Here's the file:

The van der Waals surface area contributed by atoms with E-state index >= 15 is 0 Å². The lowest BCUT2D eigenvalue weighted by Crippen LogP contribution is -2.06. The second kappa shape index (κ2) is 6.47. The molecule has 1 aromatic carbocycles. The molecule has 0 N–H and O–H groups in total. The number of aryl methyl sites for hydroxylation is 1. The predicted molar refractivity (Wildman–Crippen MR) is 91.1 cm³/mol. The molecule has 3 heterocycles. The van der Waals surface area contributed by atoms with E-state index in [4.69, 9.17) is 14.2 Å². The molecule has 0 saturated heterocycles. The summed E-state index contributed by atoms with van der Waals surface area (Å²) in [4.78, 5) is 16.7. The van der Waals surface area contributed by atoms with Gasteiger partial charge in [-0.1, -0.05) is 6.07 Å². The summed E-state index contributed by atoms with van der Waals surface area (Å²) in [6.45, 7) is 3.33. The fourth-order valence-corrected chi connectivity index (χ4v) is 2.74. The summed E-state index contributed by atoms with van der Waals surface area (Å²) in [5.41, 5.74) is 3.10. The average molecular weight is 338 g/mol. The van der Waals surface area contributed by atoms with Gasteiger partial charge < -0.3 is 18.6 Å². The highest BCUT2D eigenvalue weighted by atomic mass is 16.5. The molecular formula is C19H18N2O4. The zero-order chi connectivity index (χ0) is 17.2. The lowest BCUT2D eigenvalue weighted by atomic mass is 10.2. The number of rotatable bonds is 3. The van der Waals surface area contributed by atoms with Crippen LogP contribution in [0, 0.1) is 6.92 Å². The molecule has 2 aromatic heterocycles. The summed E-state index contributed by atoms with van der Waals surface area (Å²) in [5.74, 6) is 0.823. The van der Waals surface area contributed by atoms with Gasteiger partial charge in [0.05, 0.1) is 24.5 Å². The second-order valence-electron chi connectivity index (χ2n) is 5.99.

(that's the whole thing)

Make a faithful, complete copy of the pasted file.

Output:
The van der Waals surface area contributed by atoms with E-state index >= 15 is 0 Å². The lowest BCUT2D eigenvalue weighted by Crippen LogP contribution is -2.06. The second kappa shape index (κ2) is 6.47. The molecule has 1 aromatic carbocycles. The molecule has 0 N–H and O–H groups in total. The number of aryl methyl sites for hydroxylation is 1. The predicted molar refractivity (Wildman–Crippen MR) is 91.1 cm³/mol. The molecule has 3 heterocycles. The van der Waals surface area contributed by atoms with E-state index in [4.69, 9.17) is 14.2 Å². The molecule has 0 saturated heterocycles. The summed E-state index contributed by atoms with van der Waals surface area (Å²) in [4.78, 5) is 16.7. The van der Waals surface area contributed by atoms with Gasteiger partial charge in [-0.1, -0.05) is 6.07 Å². The summed E-state index contributed by atoms with van der Waals surface area (Å²) in [6.45, 7) is 3.33. The fourth-order valence-corrected chi connectivity index (χ4v) is 2.74. The summed E-state index contributed by atoms with van der Waals surface area (Å²) in [5.41, 5.74) is 3.10. The average molecular weight is 338 g/mol. The van der Waals surface area contributed by atoms with Gasteiger partial charge < -0.3 is 18.6 Å². The highest BCUT2D eigenvalue weighted by atomic mass is 16.5. The molecular formula is C19H18N2O4. The zero-order chi connectivity index (χ0) is 17.2. The lowest BCUT2D eigenvalue weighted by atomic mass is 10.2. The number of rotatable bonds is 3. The van der Waals surface area contributed by atoms with Crippen LogP contribution in [0, 0.1) is 6.92 Å². The molecule has 2 aromatic heterocycles. The summed E-state index contributed by atoms with van der Waals surface area (Å²) in [5.74, 6) is 0.823. The van der Waals surface area contributed by atoms with Gasteiger partial charge in [0.05, 0.1) is 24.5 Å². The second-order valence-electron chi connectivity index (χ2n) is 5.99.